It was supposed to be so much easier for Hillary Clinton.
She had years to prepare for her moment. She had the team in place, the money raised and the vast network of supporters that is the back bone of team Clinton. They’ve run for president a combined three times, so they know what they are doing.
But her falling poll numbers are now inviting serious competitors to think about jumping into the race for the Democratic nomination. So what happened? Simply, it’s the tale of two phones.
When she was secretary of state, Clinton says she simply didn’t want to carry two phones. She chose to use a private server stored in her New York home instead of the official government email.
That is highly unusual. The reason it usually isn’t done is pretty simple: the general practice is that all government records are kept by the government.
That way, if a Congressional Committee or a journalist wants to look into what their officials are doing, they can request and sometimes get the records. In later years, they will be used by historians.
30,490 emails reviewed
There are some Republicans saying the reason she didn’t use her government account is because she wanted to be able to keep her correspondence secret.
If that was her intention, it went horribly wrong. She’s turned over 30,490 emails to the State Department. The staff there are now going through the 55,000 pages to see if they can be released.
You might be thinking that is a lot of emails, but it turns out that’s less than half of the emails she sent and received as secretary of state.
She says her team found 31,830 emails that they deemed “private”. She says those were deleted and the server wiped clean.
Republicans have been screaming, "cover-up". It might be that those emails contained nothing more than her grocery shopping lists, but her opponents say if she had nothing to hide, why did those emails get deleted and why take steps to try and get rid of any record of them?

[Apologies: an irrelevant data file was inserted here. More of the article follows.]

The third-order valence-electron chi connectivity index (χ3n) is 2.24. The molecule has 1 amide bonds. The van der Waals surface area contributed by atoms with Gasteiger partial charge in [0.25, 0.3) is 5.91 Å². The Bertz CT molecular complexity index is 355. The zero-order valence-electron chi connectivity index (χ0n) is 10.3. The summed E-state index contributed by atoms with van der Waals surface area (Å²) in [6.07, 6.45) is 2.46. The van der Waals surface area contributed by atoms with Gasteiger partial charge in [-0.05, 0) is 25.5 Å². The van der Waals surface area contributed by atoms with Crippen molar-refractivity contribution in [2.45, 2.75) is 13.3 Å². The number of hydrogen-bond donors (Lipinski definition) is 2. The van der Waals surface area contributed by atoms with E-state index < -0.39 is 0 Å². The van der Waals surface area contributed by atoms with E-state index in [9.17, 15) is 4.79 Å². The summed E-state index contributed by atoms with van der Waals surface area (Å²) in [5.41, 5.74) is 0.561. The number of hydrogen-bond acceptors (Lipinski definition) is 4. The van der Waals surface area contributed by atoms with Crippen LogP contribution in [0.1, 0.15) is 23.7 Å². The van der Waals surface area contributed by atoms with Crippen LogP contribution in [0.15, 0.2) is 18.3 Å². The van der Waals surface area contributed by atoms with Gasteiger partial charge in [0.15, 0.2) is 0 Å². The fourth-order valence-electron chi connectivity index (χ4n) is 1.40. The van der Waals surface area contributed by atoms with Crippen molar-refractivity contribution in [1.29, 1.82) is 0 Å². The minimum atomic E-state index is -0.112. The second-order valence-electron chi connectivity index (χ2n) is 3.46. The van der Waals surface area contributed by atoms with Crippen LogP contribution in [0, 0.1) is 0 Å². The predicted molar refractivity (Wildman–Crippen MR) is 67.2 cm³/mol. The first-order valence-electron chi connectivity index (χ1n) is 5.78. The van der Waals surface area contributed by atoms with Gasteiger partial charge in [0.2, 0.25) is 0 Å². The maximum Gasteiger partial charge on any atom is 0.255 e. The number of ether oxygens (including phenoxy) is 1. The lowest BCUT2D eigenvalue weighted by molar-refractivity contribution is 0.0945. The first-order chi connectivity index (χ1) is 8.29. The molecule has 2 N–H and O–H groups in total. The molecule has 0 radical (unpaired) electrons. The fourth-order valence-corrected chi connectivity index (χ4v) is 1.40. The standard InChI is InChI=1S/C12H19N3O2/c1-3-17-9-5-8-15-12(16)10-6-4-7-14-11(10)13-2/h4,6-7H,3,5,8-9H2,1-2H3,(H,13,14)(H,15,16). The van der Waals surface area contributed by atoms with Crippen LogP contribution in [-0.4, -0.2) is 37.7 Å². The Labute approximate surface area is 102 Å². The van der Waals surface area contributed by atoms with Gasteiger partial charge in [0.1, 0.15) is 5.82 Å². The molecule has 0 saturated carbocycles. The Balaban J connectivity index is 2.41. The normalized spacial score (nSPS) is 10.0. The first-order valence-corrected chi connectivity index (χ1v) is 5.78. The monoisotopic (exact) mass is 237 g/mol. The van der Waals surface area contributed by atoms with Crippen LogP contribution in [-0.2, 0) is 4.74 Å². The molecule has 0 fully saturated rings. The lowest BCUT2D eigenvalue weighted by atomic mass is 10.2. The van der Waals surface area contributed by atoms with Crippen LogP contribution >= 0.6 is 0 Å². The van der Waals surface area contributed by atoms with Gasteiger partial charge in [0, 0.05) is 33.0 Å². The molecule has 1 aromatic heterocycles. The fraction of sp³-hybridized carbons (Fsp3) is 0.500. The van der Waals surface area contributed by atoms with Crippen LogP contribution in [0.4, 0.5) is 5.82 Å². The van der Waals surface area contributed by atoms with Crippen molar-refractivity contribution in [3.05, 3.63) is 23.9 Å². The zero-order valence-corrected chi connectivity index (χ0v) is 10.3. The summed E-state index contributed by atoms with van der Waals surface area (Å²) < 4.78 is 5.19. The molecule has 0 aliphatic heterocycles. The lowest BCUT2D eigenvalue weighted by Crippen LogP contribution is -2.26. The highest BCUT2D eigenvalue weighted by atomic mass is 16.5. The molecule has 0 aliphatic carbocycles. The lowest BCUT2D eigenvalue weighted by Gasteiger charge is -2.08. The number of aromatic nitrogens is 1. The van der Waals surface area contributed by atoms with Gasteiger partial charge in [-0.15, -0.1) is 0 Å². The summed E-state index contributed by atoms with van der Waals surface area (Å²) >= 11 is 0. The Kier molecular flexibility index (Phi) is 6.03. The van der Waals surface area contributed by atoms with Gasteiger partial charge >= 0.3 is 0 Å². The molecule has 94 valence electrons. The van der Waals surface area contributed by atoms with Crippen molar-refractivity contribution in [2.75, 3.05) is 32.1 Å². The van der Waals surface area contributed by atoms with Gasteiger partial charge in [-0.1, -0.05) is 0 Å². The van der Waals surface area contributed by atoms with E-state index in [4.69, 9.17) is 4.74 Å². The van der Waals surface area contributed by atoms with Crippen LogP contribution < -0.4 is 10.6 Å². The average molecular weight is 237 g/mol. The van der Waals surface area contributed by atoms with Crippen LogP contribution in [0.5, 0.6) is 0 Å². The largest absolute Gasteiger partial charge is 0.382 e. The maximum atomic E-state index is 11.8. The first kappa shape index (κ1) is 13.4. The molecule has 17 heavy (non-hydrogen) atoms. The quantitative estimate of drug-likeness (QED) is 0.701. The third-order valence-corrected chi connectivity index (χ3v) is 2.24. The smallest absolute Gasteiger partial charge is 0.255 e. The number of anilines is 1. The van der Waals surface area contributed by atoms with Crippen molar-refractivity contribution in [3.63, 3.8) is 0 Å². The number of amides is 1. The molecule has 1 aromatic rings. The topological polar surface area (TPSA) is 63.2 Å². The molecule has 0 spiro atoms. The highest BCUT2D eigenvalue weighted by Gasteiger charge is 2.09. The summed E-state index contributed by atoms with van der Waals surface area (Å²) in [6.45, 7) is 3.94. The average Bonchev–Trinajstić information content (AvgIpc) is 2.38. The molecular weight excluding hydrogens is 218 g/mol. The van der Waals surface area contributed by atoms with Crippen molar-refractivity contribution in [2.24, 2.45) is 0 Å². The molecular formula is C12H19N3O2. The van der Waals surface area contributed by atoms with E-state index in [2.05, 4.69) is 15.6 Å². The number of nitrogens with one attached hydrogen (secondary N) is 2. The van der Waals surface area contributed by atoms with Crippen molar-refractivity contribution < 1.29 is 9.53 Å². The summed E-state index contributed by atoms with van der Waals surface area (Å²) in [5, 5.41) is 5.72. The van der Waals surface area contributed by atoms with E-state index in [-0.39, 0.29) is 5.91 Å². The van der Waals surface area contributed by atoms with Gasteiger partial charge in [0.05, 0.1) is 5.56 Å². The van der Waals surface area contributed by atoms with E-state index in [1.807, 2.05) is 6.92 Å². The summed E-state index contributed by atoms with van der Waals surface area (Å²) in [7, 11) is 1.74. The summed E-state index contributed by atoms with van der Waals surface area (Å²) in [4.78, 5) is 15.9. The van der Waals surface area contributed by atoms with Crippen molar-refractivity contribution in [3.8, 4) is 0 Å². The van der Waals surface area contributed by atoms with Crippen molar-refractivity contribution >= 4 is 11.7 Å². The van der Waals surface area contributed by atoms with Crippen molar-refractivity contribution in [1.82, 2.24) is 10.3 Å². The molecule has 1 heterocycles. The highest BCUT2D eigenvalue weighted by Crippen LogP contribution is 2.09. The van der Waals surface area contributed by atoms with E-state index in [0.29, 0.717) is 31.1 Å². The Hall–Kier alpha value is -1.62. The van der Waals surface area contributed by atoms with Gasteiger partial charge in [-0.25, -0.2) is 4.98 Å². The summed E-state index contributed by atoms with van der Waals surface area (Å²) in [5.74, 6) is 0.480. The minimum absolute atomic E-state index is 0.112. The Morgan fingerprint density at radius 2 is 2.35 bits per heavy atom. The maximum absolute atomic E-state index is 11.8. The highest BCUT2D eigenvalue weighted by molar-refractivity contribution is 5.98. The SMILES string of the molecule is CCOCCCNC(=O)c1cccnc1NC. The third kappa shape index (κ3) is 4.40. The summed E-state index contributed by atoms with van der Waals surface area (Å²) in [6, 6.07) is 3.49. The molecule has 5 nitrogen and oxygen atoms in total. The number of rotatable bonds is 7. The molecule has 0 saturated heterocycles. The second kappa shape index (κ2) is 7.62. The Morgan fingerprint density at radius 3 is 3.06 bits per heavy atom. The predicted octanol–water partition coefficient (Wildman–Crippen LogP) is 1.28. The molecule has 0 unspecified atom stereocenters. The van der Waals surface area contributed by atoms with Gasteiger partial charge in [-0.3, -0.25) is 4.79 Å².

It’s just getting worse for her as this story develops. She repeatedly said she was confident that there was never any classified material on her server. An independent inspector general was given just 40 emails to look at and he found two did in fact contain "top secret" material.
Mishandling classified information is a serious crime in the United States. If charged and convicted, you can face up to 10 years in prison. The State Department says the emails were sent to the secretary and while the information was classified, it was not marked or labelled that way.
After insisting she would not let anyone see her server, the pressure has gotten so intense that she had to turn it over to the FBI. They are currently trying to find out if the deleted emails can be recovered.
This is a controversy that is not going away. It’s likely hurting her campaign more than it would any other candidate because she has the last name Clinton.
There is a narrative that underlies much of the media’s coverage of them. It is that they are overly secretive almost to the point of being paranoid. Wiping servers doesn’t help dispel that belief.
The polls are not going in her direction. In one taken in the critical state of New Hampshire, Senator Bernie Sanders, once considered a fringe candidate, is beating her.
In Colorado, 62 percent of the people asked say Clinton is not honest and trustworthy compared to 34 percent that believe she is. That is a problem for any candidate who is also facing a severe enthusiasm gap as her campaign gets under way.
You would be hard-pressed to find anyone in Washington that would have said Hillary Clinton wasn’t going to be the nominee for the Democratic Party months ago. That is no longer the case.
I’ve spoken to pundits who say that she still has time to recover. The election is, after all, very far away. She has time, but it isn’t unlimited and now that the FBI is involved, she can no longer control how soon the story goes away.
If we take Hillary at her word, all of this controversy was because she didn’t want the inconvenience of carrying two phones. In retrospect, she says that was a mistake. The question now is how much that mistake will cost her.
Source: Al Jazeera